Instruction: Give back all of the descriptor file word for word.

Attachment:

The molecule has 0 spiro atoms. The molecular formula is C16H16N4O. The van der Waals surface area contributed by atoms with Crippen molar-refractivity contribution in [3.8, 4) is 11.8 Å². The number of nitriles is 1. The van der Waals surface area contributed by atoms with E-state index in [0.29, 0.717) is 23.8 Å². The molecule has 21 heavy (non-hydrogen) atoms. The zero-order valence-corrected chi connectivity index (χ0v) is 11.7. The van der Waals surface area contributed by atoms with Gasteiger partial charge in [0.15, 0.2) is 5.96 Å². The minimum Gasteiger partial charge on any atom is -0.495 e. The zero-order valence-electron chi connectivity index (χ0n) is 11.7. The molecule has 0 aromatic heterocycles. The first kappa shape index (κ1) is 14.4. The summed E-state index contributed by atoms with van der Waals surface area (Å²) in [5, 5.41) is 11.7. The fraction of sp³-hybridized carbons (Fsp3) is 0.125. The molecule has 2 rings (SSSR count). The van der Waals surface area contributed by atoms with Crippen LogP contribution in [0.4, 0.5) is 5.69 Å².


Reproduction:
The molecule has 0 spiro atoms. The molecular formula is C16H16N4O. The van der Waals surface area contributed by atoms with Crippen molar-refractivity contribution in [3.8, 4) is 11.8 Å². The number of nitriles is 1. The van der Waals surface area contributed by atoms with E-state index in [0.29, 0.717) is 23.8 Å². The molecule has 21 heavy (non-hydrogen) atoms. The zero-order valence-corrected chi connectivity index (χ0v) is 11.7. The van der Waals surface area contributed by atoms with Gasteiger partial charge in [0.15, 0.2) is 5.96 Å². The minimum Gasteiger partial charge on any atom is -0.495 e. The zero-order valence-electron chi connectivity index (χ0n) is 11.7. The molecule has 0 aromatic heterocycles. The first kappa shape index (κ1) is 14.4. The summed E-state index contributed by atoms with van der Waals surface area (Å²) in [5, 5.41) is 11.7. The fraction of sp³-hybridized carbons (Fsp3) is 0.125. The molecule has 2 rings (SSSR count). The van der Waals surface area contributed by atoms with Crippen LogP contribution in [0.4, 0.5) is 5.69 Å².